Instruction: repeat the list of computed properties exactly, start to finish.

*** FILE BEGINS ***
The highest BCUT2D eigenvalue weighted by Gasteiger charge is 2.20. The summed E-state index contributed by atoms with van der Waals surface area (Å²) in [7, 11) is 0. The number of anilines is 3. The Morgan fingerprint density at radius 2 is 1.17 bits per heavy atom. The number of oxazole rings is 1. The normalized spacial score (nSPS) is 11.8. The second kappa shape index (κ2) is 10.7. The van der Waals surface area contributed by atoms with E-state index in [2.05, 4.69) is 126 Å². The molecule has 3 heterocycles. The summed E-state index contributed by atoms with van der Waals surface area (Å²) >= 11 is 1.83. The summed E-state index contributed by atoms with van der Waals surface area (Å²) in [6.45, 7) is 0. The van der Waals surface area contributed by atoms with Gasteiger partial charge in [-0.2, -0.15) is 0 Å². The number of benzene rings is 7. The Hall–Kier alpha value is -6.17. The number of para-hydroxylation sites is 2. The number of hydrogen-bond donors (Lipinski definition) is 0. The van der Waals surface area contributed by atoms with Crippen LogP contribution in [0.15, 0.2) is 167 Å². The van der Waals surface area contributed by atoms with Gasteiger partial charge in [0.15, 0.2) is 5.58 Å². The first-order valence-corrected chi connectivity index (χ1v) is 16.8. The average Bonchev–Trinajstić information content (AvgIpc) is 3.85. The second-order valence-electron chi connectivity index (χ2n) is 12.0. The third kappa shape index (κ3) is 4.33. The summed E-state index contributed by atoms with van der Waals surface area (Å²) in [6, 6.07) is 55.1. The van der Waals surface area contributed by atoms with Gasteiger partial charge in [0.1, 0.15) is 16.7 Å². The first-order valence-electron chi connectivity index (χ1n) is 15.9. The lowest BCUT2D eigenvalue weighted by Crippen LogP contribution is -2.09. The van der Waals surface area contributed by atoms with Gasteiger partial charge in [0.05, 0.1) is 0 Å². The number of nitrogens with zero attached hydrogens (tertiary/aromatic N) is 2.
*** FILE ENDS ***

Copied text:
The highest BCUT2D eigenvalue weighted by Gasteiger charge is 2.20. The summed E-state index contributed by atoms with van der Waals surface area (Å²) in [7, 11) is 0. The number of anilines is 3. The Morgan fingerprint density at radius 2 is 1.17 bits per heavy atom. The number of oxazole rings is 1. The normalized spacial score (nSPS) is 11.8. The second kappa shape index (κ2) is 10.7. The van der Waals surface area contributed by atoms with E-state index in [2.05, 4.69) is 126 Å². The molecule has 3 heterocycles. The summed E-state index contributed by atoms with van der Waals surface area (Å²) >= 11 is 1.83. The summed E-state index contributed by atoms with van der Waals surface area (Å²) in [6.45, 7) is 0. The van der Waals surface area contributed by atoms with Gasteiger partial charge in [-0.2, -0.15) is 0 Å². The number of benzene rings is 7. The Hall–Kier alpha value is -6.17. The number of para-hydroxylation sites is 2. The number of hydrogen-bond donors (Lipinski definition) is 0. The van der Waals surface area contributed by atoms with Crippen LogP contribution in [0.15, 0.2) is 167 Å². The van der Waals surface area contributed by atoms with Gasteiger partial charge in [0.15, 0.2) is 5.58 Å². The first-order valence-corrected chi connectivity index (χ1v) is 16.8. The average Bonchev–Trinajstić information content (AvgIpc) is 3.85. The second-order valence-electron chi connectivity index (χ2n) is 12.0. The third kappa shape index (κ3) is 4.33. The summed E-state index contributed by atoms with van der Waals surface area (Å²) in [6, 6.07) is 55.1. The van der Waals surface area contributed by atoms with Gasteiger partial charge in [0.1, 0.15) is 16.7 Å². The first-order valence-electron chi connectivity index (χ1n) is 15.9. The lowest BCUT2D eigenvalue weighted by Crippen LogP contribution is -2.09. The van der Waals surface area contributed by atoms with Gasteiger partial charge in [0.05, 0.1) is 0 Å². The number of nitrogens with zero attached hydrogens (tertiary/aromatic N) is 2.